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September 30, 2023, 12:52:44 pm

Author Topic: Practice Exam Organisation  (Read 8403 times)  Share 

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Re: Practice Exam Organisation
« Reply #15 on: September 24, 2011, 09:36:29 pm »
1) Is there a set order you do exams? VCAA first? By year? Certain companies?

1 or 2 VCAA first, then companies by whatever I click on first, then the remaining VCAA.

2) How do you organise your "Exams to do" as well as "Completed Exams"? More specifically, where do you put the completed exams afterwards?

Print exams out as I do them, then put them in a massive folder after I've completed them.

3) Do you use b^3's practice exam tracker? If so, what do you think of it (in terms of preparation effectiveness) on a personal level?

Nah, don't really care about my stats, I just want to be consistently in a certain range for each subject.

4) Do you use some sort of logbook for mistakes?

Kind of. I don't write a list of EVERY mistake, just list the main areas I need to study/common silly mistakes.

5) What do you think of completing a trial exam more than once?

Nah, despite what everyone says I do remember the answers so I find it kind of pointless.


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Re: Practice Exam Organisation
« Reply #16 on: September 24, 2011, 09:55:44 pm »
One thing that has changed over the past month or so is that I've started using b^3's exam tracker spreadsheet now, and it is pretty good at keeping track of things! One weird thing that happened though was that the score for my 5th Methods Exam 1 is that it shows my score as '0' (zero) on the stats graph, which is puzzling and makes me look kinda bad :P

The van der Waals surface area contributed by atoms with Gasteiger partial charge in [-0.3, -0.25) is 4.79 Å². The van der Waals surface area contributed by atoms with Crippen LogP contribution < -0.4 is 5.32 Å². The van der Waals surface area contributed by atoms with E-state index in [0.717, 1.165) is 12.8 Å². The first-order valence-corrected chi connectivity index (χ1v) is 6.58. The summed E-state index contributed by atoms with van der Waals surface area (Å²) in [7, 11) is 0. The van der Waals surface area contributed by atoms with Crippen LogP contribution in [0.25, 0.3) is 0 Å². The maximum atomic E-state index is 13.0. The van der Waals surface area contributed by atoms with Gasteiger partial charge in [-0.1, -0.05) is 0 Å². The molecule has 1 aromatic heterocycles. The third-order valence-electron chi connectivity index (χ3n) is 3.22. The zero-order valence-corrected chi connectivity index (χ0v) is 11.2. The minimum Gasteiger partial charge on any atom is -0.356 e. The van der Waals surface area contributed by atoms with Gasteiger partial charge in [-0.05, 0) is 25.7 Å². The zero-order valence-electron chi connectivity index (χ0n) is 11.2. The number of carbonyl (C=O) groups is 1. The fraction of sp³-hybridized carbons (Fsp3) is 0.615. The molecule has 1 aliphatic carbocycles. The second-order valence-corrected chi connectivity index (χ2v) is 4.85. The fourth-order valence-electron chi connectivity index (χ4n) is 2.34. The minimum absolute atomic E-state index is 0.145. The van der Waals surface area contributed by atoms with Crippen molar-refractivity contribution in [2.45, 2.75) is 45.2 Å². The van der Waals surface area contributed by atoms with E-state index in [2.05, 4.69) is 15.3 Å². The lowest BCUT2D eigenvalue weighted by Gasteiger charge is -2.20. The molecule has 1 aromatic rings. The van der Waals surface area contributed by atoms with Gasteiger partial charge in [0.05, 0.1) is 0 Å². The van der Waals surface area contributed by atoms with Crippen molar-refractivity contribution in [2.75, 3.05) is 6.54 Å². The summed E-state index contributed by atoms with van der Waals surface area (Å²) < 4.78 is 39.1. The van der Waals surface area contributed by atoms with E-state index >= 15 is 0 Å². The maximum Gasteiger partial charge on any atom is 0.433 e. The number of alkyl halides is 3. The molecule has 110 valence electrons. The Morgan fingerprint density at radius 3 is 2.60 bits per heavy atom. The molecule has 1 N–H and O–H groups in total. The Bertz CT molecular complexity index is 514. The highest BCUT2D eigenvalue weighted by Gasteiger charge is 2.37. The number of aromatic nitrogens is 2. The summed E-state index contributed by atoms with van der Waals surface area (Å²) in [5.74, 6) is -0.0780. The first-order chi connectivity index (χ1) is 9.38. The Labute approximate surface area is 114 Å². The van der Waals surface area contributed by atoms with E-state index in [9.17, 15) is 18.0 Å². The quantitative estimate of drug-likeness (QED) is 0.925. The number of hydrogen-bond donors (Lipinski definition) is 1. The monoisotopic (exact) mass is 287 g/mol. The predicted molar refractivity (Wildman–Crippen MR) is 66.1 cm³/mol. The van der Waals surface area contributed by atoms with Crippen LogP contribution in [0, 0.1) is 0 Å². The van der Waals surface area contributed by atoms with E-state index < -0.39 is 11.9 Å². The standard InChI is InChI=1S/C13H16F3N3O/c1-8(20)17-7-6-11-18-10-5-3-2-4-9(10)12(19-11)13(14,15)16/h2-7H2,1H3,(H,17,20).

Do you want me to take a look at the problem Vincezor? If so attach the file here or in the stickyed post and I'll see what I can do.
« Last Edit: September 24, 2011, 10:11:25 pm by b^3 »
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Re: Practice Exam Organisation
« Reply #17 on: October 03, 2011, 11:08:06 pm »
2) How do you organise your "Exams to do" as well as "Completed Exams"? More specifically, where do you put the completed exams afterwards?
All my exams are PDF. I have them up on my computer screen and then I write the answers in an exercise book. This saves money and the environment since I don't have to print off loads of paper. It also lets me navigate a lot quicker and is much more convenient.
The only thing I can think of is to get the "exam conditions" feel and get used to the amount of space available for working. Now I feel that this reason isn't that good - exam conditions is better replicated by enforcing a strict timeline on yourself. The amount of space thing isn't that important. It would better to try and keep your answers to about 1 line per mark.
Yeh I always have trouble fitting my "working" in the space provided (I seem to show alot for some reason, maybe because I'm afraid of losing marks) so that is why I print them off and as mentioned above to get the 'feel' of the exam and the conditions. Does everyone else do the practice exams under exam conditions i.e. time limit, no communicating, no phones e.t.c?

I do think that the pdf screen idea is a good one though.
Well after doing the pdf screen thing for a bit, I found two disadvantages:

It's harder to flick back and forth between questions/area of studies on most trial exams, mainly because most of them are poorly made PDF files without bookmarks and such.

You can't scribble notes and circle/underline stuff in the question statement. I find scribbling and underlining helps me to not forget to take into account that the scale says milliseconds and not seconds.

I'll still continue using the PDF's for most exams, but I've switched to doing VCAA papers on paper. The system I'm using for printing is to set the printer on 'quick print' and print one exam (e.g. VCAA 2009) on one side of the paper. Once that exam is printed, I flip the pages over and print another exam (e.g VCAA 2010) on the other side. This means that I end up using less paper and I don't need to stand there flipping the pages. The only disadvantage to using quick print is that the printer is more likely to jam, so the paper has to be creasefree etc.